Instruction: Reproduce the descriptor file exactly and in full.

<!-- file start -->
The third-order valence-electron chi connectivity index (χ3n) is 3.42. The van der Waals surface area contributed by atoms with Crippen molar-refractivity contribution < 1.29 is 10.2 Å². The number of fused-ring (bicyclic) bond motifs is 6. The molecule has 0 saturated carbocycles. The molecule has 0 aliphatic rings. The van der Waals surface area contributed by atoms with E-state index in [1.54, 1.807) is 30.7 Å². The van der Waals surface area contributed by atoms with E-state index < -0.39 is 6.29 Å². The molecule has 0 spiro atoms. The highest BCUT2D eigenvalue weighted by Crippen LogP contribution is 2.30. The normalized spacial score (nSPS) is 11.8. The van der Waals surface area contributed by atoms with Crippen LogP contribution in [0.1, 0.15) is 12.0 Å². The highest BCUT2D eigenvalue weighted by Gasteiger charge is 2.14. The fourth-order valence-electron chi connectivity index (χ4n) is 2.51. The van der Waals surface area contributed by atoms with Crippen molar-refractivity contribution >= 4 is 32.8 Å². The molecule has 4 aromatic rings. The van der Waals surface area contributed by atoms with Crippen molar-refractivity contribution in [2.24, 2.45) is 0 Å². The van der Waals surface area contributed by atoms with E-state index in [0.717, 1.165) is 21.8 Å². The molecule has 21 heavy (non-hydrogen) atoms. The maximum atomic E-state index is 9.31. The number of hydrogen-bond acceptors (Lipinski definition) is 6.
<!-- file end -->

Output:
The third-order valence-electron chi connectivity index (χ3n) is 3.42. The van der Waals surface area contributed by atoms with Crippen molar-refractivity contribution < 1.29 is 10.2 Å². The number of fused-ring (bicyclic) bond motifs is 6. The molecule has 0 saturated carbocycles. The molecule has 0 aliphatic rings. The van der Waals surface area contributed by atoms with E-state index in [1.54, 1.807) is 30.7 Å². The van der Waals surface area contributed by atoms with E-state index < -0.39 is 6.29 Å². The molecule has 0 spiro atoms. The highest BCUT2D eigenvalue weighted by Crippen LogP contribution is 2.30. The normalized spacial score (nSPS) is 11.8. The van der Waals surface area contributed by atoms with Crippen LogP contribution in [0.1, 0.15) is 12.0 Å². The highest BCUT2D eigenvalue weighted by Gasteiger charge is 2.14. The fourth-order valence-electron chi connectivity index (χ4n) is 2.51. The van der Waals surface area contributed by atoms with Crippen molar-refractivity contribution >= 4 is 32.8 Å². The molecule has 4 aromatic rings. The van der Waals surface area contributed by atoms with Crippen molar-refractivity contribution in [2.24, 2.45) is 0 Å². The van der Waals surface area contributed by atoms with E-state index in [0.717, 1.165) is 21.8 Å². The molecule has 21 heavy (non-hydrogen) atoms. The maximum atomic E-state index is 9.31. The number of hydrogen-bond acceptors (Lipinski definition) is 6.